To initiate Big Ears, you need to identify the outside A-lines of your glider. Take your brake line wrap out and reach up above the riser as high as possible. Grab hold of the outside A-lines on both sides and pull these out and down one at a time until your wing-tips fold under. Look up to confirm that you are pulling the tips in far enough, and if necessary, slide your hands up further and pull again. You should notice an increased descent rate. While holding big-ears, you can initiate turns using weight-shift. Turns with big-ears can develop a high bank angle that will further increase your rate of descent. Continue to hold this configuration until you reach your desired altitude.

Release your hold on the lines quickly and evenly, the tips will pop out. You can then retake your wrap. If the wing-tips don’t come out spontaneously, give your brake lines a quick pump. One danger of big ears is that you are effectively giving up your ability to actively pilot your glider, prevent surges, etc. At altitude, this isn’t a major concern, as the glider is more stable and any surges would cause the glider to dive and lose altitude. Keep in mind that your maneuverability is very limited.

Some instructors are hesitant to have students perform big-ears and believe they should not be used low to the ground or in severe turbulence. If not explained clearly, there is a risk of accidentally pulling the wrong line or pulling the whole A riser down causing a symmetric deflation.

However, sometimes big ears are the best way to increase your decent rate when on a final landing approach. If you are clearly going to overshoot your landing, pulling big ears for a few critical moments can save you from landing in an unsafe or undesirable location.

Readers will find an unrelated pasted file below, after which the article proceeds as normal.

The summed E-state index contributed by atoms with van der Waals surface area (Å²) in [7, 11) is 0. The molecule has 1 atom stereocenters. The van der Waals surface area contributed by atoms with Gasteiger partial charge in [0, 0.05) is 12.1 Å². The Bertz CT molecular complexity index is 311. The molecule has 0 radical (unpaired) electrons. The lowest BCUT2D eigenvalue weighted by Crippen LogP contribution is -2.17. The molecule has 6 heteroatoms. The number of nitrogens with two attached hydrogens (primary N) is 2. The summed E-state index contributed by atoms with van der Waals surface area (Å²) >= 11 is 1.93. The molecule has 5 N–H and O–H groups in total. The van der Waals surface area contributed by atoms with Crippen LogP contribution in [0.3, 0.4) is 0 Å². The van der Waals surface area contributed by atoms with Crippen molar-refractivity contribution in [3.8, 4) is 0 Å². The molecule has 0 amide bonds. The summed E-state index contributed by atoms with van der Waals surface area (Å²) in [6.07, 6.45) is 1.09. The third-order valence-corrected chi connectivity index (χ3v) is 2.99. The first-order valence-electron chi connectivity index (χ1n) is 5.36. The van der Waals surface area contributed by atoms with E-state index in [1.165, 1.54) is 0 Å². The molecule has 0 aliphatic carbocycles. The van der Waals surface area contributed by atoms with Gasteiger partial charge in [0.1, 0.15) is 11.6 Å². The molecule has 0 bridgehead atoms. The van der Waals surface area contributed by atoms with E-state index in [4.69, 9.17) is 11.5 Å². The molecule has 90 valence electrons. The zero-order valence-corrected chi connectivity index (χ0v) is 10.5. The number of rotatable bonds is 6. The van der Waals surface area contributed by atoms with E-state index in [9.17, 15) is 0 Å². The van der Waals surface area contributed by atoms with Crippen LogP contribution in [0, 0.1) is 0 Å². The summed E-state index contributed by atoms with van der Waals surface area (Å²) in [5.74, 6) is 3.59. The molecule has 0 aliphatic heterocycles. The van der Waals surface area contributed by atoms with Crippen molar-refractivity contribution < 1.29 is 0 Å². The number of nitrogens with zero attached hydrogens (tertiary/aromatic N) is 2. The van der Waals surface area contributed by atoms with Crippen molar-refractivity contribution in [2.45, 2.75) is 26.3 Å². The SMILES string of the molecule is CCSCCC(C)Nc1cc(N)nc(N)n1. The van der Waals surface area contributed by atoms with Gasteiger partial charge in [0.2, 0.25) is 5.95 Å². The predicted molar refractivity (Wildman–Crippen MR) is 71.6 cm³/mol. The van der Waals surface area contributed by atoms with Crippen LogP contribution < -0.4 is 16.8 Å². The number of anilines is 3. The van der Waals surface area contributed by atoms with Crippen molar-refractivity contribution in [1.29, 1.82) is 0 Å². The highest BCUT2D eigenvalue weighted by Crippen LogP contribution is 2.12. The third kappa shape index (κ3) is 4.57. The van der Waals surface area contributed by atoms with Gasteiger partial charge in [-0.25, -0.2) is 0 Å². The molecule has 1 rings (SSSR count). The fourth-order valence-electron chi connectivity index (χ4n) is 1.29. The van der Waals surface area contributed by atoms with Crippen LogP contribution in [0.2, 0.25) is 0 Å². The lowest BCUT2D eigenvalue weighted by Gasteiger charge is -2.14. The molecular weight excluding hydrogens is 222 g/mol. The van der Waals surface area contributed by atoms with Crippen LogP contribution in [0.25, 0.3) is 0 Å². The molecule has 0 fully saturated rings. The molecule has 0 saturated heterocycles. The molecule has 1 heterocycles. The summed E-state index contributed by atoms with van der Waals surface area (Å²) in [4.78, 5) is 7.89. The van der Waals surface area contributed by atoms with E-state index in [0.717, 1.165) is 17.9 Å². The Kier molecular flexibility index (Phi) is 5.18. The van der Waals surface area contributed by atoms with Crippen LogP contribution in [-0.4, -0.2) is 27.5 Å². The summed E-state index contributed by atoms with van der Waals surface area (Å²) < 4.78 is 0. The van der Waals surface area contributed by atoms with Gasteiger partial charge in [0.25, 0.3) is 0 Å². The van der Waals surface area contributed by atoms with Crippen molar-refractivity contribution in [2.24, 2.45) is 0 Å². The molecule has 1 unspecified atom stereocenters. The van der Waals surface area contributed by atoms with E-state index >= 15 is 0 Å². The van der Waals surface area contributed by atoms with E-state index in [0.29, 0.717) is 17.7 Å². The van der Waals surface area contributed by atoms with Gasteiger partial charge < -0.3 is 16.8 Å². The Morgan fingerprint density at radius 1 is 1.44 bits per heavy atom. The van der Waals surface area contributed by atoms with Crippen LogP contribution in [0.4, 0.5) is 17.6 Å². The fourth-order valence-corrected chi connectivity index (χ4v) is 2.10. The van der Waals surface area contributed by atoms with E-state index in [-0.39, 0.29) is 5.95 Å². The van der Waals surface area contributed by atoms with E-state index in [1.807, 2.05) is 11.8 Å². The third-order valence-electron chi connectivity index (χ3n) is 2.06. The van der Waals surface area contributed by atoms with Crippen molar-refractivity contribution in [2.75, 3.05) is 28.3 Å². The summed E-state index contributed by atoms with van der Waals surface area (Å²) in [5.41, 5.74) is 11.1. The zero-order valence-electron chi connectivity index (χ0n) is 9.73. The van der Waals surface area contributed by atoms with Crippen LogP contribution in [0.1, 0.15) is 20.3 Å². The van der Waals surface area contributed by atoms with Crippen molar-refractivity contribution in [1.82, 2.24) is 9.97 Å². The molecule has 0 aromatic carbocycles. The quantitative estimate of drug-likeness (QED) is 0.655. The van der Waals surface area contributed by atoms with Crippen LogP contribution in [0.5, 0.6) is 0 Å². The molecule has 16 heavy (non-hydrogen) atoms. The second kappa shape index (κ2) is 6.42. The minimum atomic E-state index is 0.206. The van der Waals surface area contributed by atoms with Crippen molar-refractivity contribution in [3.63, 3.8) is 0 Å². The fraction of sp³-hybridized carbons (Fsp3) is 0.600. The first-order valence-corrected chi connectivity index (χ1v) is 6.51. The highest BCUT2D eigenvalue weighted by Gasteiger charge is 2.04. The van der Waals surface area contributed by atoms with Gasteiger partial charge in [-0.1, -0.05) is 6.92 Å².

Symmetric and Asymmetric Folds/Collapses/Deflations

These kinds of collapses/deflations occur when the leading edge or part of it, has too low an angle of attack and is pushed down or you fly through an area of turbulence. Collapses and deflations are something you will experience if you fly paragliders for any length of time, and usually happen so fast that they are completely recovered by the time you figure out what has occurred. If the whole leading edge of your glider deflates, you would describe it as a symmetric tuck or full frontal deflation. We describe asymmetric folds in terms of the percentage of the wing that deflates. If a small part of the right side of your glider deflated, you would describe it as a 20% to 30% right asymmetric. These terms are more descriptive than the word collapse, and help others visualize and evaluate what actually happened to the glider.